China’s Water Worries

Published on Author greenwoodp14

In class recently we have discussed the fact that the overwhelming majority of Chinese water is polluted. In fact, China’s Ministry of Environmental Protection recently reported that 68% of China’s groundwater is characterized as bad or very bad. Furthermore, more than half (17 of China’s 31 major freshwater lakes) are characterized as polluted (BusinessWeek). Villagers from Sahecun, in southern China, are suffering from hideous swellings caused by heavy metal pollution from a mine that closed a decade ago. Huang Guiqiang, 58, said: 'The lumps over my body are incredibly painful, and interspersed occasionally with periods where I can't feel anything at all in my body'

This unsafe drinking water has led to a wide array of problems for those who consume this water, including aching bones and swelling across the body. This has become so harmful that some Chinese citizens have become confined to bed and unable to work, because it made them feel so weak and listless (Daily Mail).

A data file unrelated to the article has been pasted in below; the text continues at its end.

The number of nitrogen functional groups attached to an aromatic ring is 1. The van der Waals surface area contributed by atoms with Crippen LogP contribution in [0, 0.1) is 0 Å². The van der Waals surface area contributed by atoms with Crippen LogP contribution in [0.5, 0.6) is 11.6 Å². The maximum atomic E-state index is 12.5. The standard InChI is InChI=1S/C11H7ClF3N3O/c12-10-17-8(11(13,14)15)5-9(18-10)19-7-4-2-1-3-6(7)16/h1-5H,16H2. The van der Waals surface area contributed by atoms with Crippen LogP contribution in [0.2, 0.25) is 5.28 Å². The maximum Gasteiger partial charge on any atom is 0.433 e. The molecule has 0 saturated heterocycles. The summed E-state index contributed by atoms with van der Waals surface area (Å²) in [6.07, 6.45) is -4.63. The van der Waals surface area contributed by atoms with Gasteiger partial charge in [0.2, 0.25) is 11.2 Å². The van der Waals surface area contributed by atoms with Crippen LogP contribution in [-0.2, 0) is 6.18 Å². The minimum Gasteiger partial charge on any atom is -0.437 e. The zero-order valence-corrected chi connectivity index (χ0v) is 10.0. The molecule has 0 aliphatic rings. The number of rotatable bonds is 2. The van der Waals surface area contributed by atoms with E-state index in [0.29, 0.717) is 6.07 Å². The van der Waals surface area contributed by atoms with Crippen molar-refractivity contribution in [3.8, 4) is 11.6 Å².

Due to the fact that much of China’s water is polluted as well as the fact that China has encountered a massive water shortage (Water per capita in amounts to only 286 cubic meters annually, much less than the 500 cubic meter minimum), much of the population turns to purified water bottles for drinking water. However, China’s Food and Drug Administration recently “found excessive bacteria in purified water products from China’s biggest drinks maker” (News 24). Chinese regulators found almost 25% of all “purified drinking water” from the major Chinese water bottle producers to be contaminated and unsafe to drink.






2 Responses to China’s Water Worries

  1. Purified water is first and foremost a marketing strategy. This is yet one more area where government regulation is helpful, because unless there’s a powerful industry association that can pay for credible testing — not the norm in China — private parties are unlikely to pay for such information. So there are firms that just are sloppy about purification, others that are incompetent, and others that are frauds or do only enough to make the water look / smell OK, crude filtering. Add to the mixture counterfeit producers who copy and add the label of otherwise reputable firms….
    So shortage … which can also mean a failure to charge for water useage, including municipal users. So farmers and others don’t use water efficiently, and urban areas can’t finance proper treatment.

  2. Bottled water usually ends up taking a lot more water to produce one bottle than tap water. I imagine if this trend of bottled water consumption continues, water issues will only get worse in China. The government needs to intervene with some sort of regulation/purification or this seems like it will be a huge problem for China in the future.